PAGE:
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PowerShell Get-Date Format

In this article, we will discuss and use PowerShell's Get-Date Format (or Date Format) command. Date and times properties are used several times throughout the PowerShell scripts. Using the Get-Date cmdlet, we can retrieve the current date of our machine. The default format of date is defined on the local system on which we run the command. There are several formats and parameters are used with the Get-Date command. Here, we will only focus on the formatting and display the different date results.

Before performing all the Get-Date cmdlet operations on the PowerShell, we must know how to start the PowerShell tool (application).

Start PowerShell as an Administrator

There are various ways to start PowerShell as an Administrator; some of the basic ways are mentioned below:

1. Run PowerShell as an Administrator using Windows's search bar

Step 1: Windows 10 operating system comes with a search field in the taskbar. Point the cursor in the search field and type "powershell" (or PowerShell).

PowerShell Get-Date Format

Step 2: Based on the search result, right-click on the Windows PowerShell and Run as Administrator. It will take you to Windows PowerShell's as administrator mode.

PowerShell Get-Date Format

2. Run PowerShell as an Administrator using Run window

Step 1: Press the Windows + R keys simultaneously, and it will open a Run dialog box. Now, type the PowerShell in the Run dialog box and click on the OK button.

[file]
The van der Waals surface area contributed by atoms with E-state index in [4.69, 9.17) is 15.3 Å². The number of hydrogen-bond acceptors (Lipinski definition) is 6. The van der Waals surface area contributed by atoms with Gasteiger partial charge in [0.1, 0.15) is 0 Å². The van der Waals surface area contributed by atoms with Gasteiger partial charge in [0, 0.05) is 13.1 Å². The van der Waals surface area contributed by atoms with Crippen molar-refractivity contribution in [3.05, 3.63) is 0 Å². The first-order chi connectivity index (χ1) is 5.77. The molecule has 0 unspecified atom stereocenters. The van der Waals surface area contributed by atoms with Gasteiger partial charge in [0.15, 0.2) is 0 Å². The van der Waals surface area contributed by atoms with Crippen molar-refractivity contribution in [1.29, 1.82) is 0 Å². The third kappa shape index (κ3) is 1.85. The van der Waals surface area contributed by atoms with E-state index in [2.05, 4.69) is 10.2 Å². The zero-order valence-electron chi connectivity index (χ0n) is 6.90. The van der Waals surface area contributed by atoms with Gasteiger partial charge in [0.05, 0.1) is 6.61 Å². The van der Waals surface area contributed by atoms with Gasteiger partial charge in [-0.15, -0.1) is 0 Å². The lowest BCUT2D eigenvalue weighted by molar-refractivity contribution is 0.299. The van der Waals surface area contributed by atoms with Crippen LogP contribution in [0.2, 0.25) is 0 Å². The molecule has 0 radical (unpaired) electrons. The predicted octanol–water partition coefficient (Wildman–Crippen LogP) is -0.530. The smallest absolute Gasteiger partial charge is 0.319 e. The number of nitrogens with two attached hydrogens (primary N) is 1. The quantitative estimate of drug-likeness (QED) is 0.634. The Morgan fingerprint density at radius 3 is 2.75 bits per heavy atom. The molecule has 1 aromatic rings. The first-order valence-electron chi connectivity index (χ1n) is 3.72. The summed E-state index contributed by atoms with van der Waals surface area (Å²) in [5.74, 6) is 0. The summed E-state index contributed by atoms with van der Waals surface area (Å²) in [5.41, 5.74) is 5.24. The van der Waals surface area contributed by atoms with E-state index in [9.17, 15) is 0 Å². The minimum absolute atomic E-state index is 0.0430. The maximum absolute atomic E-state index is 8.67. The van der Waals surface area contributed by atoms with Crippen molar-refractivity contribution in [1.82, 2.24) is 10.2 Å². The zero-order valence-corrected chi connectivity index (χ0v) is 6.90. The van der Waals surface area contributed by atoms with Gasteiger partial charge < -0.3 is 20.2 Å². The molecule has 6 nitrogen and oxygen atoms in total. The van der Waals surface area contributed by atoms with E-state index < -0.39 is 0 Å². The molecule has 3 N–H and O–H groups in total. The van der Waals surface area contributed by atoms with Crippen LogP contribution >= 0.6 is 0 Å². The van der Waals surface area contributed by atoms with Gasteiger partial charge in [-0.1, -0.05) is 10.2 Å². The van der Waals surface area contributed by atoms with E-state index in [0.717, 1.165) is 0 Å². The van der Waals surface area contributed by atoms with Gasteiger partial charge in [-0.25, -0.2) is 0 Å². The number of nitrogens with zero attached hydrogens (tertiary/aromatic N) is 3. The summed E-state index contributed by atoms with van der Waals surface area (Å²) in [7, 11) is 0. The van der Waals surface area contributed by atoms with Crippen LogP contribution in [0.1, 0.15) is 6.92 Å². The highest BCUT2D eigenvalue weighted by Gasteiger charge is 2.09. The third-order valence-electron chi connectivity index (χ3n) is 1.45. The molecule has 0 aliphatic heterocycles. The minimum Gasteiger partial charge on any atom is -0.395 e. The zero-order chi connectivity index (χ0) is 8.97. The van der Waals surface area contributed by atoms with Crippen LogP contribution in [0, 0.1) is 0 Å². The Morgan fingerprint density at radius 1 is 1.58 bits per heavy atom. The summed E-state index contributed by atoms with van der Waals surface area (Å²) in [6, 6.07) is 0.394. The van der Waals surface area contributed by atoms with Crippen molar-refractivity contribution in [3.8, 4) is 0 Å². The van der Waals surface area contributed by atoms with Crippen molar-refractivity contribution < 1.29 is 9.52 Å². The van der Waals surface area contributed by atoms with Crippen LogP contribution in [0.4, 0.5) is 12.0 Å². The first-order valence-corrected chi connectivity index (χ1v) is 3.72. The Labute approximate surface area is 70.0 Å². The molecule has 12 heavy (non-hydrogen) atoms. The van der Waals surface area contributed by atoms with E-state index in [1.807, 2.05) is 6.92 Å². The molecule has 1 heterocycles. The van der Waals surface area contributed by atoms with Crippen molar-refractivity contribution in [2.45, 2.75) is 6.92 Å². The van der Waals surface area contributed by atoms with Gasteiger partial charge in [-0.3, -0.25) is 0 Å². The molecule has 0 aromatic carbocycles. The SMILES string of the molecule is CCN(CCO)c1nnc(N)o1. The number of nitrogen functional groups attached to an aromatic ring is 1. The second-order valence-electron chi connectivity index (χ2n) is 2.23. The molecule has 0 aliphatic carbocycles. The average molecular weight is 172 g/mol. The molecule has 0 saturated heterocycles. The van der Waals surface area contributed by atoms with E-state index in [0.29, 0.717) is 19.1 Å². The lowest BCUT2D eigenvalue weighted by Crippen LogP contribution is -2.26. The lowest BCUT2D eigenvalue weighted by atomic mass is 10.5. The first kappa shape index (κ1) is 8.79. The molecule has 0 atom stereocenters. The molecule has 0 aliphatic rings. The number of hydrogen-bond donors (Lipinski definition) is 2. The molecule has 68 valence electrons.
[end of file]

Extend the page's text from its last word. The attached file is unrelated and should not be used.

PowerShell Get-Date Format

Step 2: Step 1 opens the normal PowerShell windows for the current user. Now, on the PowerShell windows, type the command start-process powershell -verb runas and press the "enter" key.

PowerShell Get-Date Format

Step 3: The above command asks you to open Windows PowerShell as an administrator mode; click OK to allow, and it will bring the Windows PowerShell to the administrator.

PowerShell Get-Date Format

Date Formatting Parameters

Followings are the different types of date format in PowerShell:

  • DisplayHint
  • Format
  • UFormat

When to use Get-Date

The Get-Date command returns a DateTime object that shows the current date or date you specify on your local device. Let's see the default format of the system when we use the Get-Date command.

PowerShell Get-Date Format

The Get-Date command returns a date and time value in string type of various UNIX and .NET formats and moves the string to other cmdlets.

The format of output shown on your shell's screen is based on your formatted computer settings. To view your device date settings, use the (Get-Culture).DateTimeFormat command; it will return different date and time formats.


PowerShell Get-Date Format

How to use the Get-Date command

The command Get-Date returns the current date and time of the system, and the result is shown in the form of long-date and long-time formats.

PowerShell Get-Date Format

If we use a Format-List cmdlet with Get-Date, we will see the full information that returns various dates and time formats. The command Get-Date returns a DateTime object. Let see the output of using the Get-Date | Format-List cmdlet:


PowerShell Get-Date Format

DisplayHint

The DisplayHint parameter defines the type of information we want to display on the screen. This parameter also returns the DateTime object; however, it has three different types of formats, including Date, Time, and DateTime. The -DisplayHint parameter uses anyone from Date, Time, or DateTime at a time.

  • Date: it only returns the current date value.